AMES, Iowa -- Celebrating holidays, birthdays and other special events often includes a meal with family or friends, decorating, gift giving and more. But where will the money come from to pay these celebration expenses? Money Talk, from Iowa State University Extension and Outreach, can help Iowans learn to plan for holiday and other spending, and improve their financial future.
“If a celebration is not in your spending plan, then you might not have enough money set aside to pay for it. So you’ll either have to miss an event that’s important to your family, or you may take on debt that you can’t afford,” said Ruth Freeman, a family finance specialist with ISU Extension and Outreach. “You can avoid this no-win situation by learning to manage your money throughout the year.”
Money Talk is a five-lesson, money management course from ISU Extension and Outreach. In the very first lesson, participants learn how to set financial goals and build a spending plan that meets those goals, Freeman explained. A spending plan includes family living expenses such as food, the mortgage or rent, utilities and auto repair. It also includes occasional expenses such as annual or semi-annual insurance premiums, car licenses, school registration and special event celebrations.
The other lessons in the series cover insurance, investing, planning for retirement and legal preparedness. Money Talk is offered face-to-face and more information is available at http://www.extension.iastate.edu/humansciences/money-talk.
“Before participating in the program, some Money Talk participants said they spent money without a plan. If they had a dollar in their pocket it was easy to spend it. After completing Money Talk, participants know how to determine whether something is truly a need or a want,” Freeman said.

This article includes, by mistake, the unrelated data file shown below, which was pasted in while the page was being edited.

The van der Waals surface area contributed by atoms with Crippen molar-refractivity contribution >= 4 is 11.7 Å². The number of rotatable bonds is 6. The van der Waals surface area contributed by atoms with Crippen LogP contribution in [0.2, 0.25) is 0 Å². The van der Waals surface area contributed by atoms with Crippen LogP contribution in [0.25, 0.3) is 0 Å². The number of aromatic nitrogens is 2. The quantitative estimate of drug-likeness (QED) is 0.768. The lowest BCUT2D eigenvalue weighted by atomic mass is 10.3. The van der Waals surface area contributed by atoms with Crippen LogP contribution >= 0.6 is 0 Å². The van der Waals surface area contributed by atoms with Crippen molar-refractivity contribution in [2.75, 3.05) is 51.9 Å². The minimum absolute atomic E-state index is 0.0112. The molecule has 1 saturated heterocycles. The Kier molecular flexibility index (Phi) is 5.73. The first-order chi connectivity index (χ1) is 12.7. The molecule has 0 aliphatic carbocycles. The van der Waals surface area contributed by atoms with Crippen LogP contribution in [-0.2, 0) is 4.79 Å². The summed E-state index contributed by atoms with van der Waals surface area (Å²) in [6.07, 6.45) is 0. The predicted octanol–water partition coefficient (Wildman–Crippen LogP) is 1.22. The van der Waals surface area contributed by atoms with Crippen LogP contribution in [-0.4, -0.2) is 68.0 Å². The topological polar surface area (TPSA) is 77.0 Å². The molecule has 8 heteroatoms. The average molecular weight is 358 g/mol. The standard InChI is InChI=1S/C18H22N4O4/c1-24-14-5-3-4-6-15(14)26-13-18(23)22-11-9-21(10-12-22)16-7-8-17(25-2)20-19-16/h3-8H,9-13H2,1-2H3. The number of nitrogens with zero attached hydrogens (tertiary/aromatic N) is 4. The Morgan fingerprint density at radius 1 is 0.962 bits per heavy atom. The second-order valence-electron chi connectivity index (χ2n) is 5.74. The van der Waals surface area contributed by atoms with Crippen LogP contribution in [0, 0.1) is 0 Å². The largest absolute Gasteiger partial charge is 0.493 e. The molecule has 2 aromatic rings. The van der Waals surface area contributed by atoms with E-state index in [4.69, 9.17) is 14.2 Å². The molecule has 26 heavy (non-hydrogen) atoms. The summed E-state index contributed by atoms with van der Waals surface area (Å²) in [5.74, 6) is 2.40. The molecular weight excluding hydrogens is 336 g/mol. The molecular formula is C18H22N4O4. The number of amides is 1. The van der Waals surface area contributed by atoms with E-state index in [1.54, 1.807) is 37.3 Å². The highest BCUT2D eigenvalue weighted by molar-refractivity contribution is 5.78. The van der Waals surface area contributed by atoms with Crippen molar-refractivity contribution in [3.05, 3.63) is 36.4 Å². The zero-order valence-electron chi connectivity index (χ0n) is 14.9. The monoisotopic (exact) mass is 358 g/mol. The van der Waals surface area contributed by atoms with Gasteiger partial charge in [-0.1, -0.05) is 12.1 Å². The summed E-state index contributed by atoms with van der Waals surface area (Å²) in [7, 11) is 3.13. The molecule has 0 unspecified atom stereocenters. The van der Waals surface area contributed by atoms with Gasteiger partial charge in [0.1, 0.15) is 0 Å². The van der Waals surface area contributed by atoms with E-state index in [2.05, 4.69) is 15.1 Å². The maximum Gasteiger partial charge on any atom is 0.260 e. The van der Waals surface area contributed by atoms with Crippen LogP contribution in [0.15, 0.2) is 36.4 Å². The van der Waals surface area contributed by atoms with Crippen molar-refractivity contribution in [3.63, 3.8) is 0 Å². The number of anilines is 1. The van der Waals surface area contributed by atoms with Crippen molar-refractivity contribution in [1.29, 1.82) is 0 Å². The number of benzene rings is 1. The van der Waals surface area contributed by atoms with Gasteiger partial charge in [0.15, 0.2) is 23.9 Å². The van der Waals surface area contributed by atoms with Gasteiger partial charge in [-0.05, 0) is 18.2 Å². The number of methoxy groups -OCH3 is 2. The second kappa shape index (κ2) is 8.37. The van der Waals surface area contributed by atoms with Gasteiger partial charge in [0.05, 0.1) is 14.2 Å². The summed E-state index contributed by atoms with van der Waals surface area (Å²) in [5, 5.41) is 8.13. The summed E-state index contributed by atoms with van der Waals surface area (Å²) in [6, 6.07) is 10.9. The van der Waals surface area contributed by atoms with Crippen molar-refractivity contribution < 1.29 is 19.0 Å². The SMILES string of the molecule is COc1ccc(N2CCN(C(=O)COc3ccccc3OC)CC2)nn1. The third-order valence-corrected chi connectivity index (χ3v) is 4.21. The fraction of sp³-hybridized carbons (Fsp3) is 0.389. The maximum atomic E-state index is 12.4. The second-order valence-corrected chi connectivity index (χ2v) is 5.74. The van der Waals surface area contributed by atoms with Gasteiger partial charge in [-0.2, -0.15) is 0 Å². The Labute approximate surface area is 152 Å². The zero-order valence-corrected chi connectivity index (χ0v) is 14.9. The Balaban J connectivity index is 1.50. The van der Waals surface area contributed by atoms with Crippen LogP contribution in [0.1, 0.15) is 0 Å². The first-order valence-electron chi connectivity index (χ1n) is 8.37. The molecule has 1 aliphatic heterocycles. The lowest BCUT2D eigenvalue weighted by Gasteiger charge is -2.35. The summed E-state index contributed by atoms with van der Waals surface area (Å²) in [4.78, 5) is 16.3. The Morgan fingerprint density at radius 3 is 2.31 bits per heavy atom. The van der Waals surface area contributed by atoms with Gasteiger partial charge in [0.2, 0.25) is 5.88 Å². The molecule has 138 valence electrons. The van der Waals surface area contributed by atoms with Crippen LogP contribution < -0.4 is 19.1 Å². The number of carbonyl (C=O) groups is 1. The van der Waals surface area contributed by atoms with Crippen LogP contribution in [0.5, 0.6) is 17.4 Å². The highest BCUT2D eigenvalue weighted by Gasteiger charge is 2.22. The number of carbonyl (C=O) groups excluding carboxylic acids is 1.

Nearly 75 percent of Money Talk participants throughout the state report that they have begun using a system for planning and tracking their spending or have improved their existing system. These systems can help families as they plan for holiday celebrations, Freeman said.
More than 75 percent of Money Talk participants report taking steps to reduce debt, Freeman continued. One woman said that before she participated in Money Talk her family owed more than $10,000 in credit card debt. As a result of Money Talk, she and her husband set financial goals and began the long process of paying off their credit cards. A few years later she reported to her class instructor that they were debt free except for their home mortgage.
“Families that have little or no debt have more money available for their needs and wants, thus rely less on the local food pantry or public funds to live. After they begin funding investments for their future, they often are able to spend money on consumer goods, thus helping the economy,” Freeman said.
Three-fourths of participants report that as result of Money Talk they are taking steps to prepare for retirement, Freeman said.
One Money Talk participant said the program “really helped me see where I could be if I start investing now. I also learned how to overcome small problems I had early on and the steps to make sure it doesn’t happen again.”
“Getting back to those holiday celebration expenses, if your family is searching for ways to find money for your future, consider spending less on your next holiday and saving or investing those dollars,” Freeman suggested.
“Do you have decorations from prior years that you can reuse in new ways? Can you give gifts that cost little or no money? What about making a gift certificate to mow someone’s lawn or babysit? How about giving a baked good along with the recipe? These and many other ideas honor the people who are important to you, while reducing credit card debt in January. And consider signing up for Money Talk,” Freeman said.